BP received the green light on Wednesday from the US government to begin a crucial test that could allow the leaking Gulf of Mexico oil well to be sealed once and for all.
After days of painstaking deliberations, Admiral Thad Allen announced he had given the British energy giant the go-ahead after overcoming fears the test could lead to "irreversible leakage" below the seabed.
"At this time we will be releasing an order to BP to proceed with the well integrity test," said Allen, the former US Coast Guard chief leading the government's response to the 85-day disaster.
"This test will run for a maximum of 48 hours at which time we will stand down, assess where we're at, and assess the next steps."
The test involves shutting off the valves on a 75-tonne cap installed on Monday to evaluate the integrity of the well bore, which stretches down 2.5 miles (four kilometers) below the seabed.
High pressure readings would allow the three valves to remain shut and the well would effectively be sealed, but low ones could mean there is a hole somewhere in the casing of the well where oil is escaping.
"It will be terrific news if we can shut in the well but I don't think we can say that," Allen said. "I don't want to get anybody's hopes up that we can shut this well in until we get the empirical readings we need."
Allen on Tuesday delayed the high-stakes procedure for 24 hours for further analysis to be conducted, and only made the decision to proceed after meetings with top oil industry experts and US officials, including Energy Secretary Steven Chu, a Nobel Prize-winning physicist.
The White House said President Barack Obama was being kept up-to-date at this pivotal time, and sought to reassure the US public that the administration was putting safety first.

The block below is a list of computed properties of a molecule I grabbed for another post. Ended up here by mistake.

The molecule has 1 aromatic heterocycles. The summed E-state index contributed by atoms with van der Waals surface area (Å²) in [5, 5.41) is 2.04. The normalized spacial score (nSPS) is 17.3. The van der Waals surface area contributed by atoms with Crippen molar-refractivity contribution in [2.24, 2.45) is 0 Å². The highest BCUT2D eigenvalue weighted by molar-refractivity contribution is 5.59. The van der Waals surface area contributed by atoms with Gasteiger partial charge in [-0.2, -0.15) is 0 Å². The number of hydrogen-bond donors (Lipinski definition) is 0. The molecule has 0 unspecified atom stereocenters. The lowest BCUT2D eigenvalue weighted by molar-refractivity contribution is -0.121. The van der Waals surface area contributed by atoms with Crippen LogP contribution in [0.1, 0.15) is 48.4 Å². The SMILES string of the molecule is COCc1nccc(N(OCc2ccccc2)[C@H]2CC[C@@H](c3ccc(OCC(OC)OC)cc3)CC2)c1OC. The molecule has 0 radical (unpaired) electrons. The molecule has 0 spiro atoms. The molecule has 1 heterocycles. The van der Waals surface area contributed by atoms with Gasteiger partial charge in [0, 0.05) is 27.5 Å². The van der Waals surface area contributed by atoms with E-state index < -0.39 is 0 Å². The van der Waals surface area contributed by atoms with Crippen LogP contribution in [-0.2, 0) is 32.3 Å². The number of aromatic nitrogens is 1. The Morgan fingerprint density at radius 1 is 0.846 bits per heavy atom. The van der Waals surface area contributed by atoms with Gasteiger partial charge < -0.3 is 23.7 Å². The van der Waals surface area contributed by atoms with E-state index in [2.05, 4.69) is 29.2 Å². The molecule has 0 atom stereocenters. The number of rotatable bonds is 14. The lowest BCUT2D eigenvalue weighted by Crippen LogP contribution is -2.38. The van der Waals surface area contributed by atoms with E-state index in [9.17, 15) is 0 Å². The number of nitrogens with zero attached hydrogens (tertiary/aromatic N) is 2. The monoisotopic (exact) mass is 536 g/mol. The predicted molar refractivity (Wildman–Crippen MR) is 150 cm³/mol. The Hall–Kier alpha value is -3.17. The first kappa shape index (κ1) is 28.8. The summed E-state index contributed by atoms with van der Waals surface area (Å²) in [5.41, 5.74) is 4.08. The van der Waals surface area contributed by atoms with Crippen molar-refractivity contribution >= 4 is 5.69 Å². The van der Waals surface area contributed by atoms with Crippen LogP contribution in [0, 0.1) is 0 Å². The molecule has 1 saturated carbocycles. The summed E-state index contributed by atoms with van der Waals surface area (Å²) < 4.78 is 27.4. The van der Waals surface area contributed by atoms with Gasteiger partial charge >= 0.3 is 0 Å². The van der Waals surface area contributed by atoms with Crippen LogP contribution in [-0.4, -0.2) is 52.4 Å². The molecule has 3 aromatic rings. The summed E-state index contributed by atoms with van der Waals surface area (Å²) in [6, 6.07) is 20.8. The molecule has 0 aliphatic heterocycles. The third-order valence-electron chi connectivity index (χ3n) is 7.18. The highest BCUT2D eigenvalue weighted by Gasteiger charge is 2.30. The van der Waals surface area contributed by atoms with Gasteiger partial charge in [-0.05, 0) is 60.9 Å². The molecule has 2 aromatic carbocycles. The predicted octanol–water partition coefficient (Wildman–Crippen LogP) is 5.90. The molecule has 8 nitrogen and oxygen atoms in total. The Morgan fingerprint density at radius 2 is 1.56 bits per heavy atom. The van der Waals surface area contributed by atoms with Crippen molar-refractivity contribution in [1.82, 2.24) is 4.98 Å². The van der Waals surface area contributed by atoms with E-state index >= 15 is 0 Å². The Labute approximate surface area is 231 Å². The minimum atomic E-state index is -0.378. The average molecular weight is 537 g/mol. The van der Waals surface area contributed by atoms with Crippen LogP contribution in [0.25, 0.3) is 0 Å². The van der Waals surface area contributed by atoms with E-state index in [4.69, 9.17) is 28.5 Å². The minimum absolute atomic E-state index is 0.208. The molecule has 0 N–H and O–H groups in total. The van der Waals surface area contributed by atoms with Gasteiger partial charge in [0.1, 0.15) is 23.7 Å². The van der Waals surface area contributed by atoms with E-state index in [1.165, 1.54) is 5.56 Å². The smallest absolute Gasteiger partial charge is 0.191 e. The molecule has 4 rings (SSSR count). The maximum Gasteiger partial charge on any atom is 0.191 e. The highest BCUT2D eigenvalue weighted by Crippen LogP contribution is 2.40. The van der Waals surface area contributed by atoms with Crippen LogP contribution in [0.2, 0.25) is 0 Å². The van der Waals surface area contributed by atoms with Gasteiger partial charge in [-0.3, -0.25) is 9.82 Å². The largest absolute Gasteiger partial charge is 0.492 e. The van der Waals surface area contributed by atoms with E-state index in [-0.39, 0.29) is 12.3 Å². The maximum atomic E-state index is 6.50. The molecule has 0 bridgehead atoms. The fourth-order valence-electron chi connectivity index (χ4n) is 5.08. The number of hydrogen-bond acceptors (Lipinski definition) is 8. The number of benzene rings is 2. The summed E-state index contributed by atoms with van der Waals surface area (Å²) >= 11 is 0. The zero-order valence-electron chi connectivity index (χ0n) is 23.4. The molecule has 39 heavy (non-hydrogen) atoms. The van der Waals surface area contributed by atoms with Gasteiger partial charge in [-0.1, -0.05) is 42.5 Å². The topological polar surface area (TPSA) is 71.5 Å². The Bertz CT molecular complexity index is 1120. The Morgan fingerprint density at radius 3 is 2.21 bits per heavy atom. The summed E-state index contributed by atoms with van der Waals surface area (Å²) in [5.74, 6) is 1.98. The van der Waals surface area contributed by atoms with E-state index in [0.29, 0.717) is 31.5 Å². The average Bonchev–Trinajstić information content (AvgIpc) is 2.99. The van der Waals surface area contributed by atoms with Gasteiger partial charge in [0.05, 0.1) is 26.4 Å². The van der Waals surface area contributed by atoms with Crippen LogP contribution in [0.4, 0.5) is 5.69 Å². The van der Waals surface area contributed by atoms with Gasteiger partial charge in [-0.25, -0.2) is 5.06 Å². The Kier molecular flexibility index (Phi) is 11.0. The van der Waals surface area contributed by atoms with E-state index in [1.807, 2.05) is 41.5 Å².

"Based on new information and analysis, Secretary Chu and other scientists concluded that the test should now proceed with several modifications and safety requirements," the White House statement said.
"The directive will require additional seismic testing and monitoring from ROV's (Remotely Operated Vehicles) as well as acoustic and temperature monitoring throughout the duration of the well integrity test."
Chu will be involved in the consultations that will take place every six hours during the integrity test, alongside BP and government scientists, on whether to continue the procedure, said BP senior vice president Kent Wells.
A massive pressure shift could send oil shooting up through a new leak on the sea floor, further aggravating the worst oil spill in US history.
"If the pressure readings stay low, that will tell us that the oil is probably going someplace else and we need to consider the fact we may have a breach in the well bore or in one of the casings," Allen said.
"If that is the case and we have very low pressure readings for about three hours we will probably stop at that point."
If the tests are successful, officials say the new cap could give them the ability to capture all the leaking oil in a matter of days.
After months of environmental and economic ruin, the final deliberations were a further agonizing delay for anxious Gulf residents whose livelihoods depend on the oil being stopped and the huge surface mess being cleared up.
Once the valves on the cap are closed, no oil will be streaming into the Gulf for the first time since the Deepwater Horizon rig sank 83 days ago.
Drilling on a relief well that is now only four feet (1.2 meters) away from the leaking well will be suspended when the integrity test starts.
Even if the well is found to be secure and the cap is left on, the relief well will be drilled to completion so the oil reservoir can be permanently plugged with cement in a "kill" operation expected in mid-August.
Gulf residents have seen an estimated 35,000 to 60,000 barrels of oil spewing from the well daily since an explosion destroyed the BP-leased drilling platform 50 miles (80 kilometers) off the coast of Louisiana.
An estimated two million to four million barrels of crude have gushed into the sea since the Deepwater Horizon sank on April 22, two days after the blast that killed 11 workers.
Tar balls and ribbons of crude have washed up along all five Gulf states, from Texas to Florida, shutting down key fishing grounds and scaring away tourists key to local economic health.
The Gulf disaster has cost BP some 3.5 billion dollars (2.78 billion euros) and compensation could mean it ends up forking out 10 times that figure.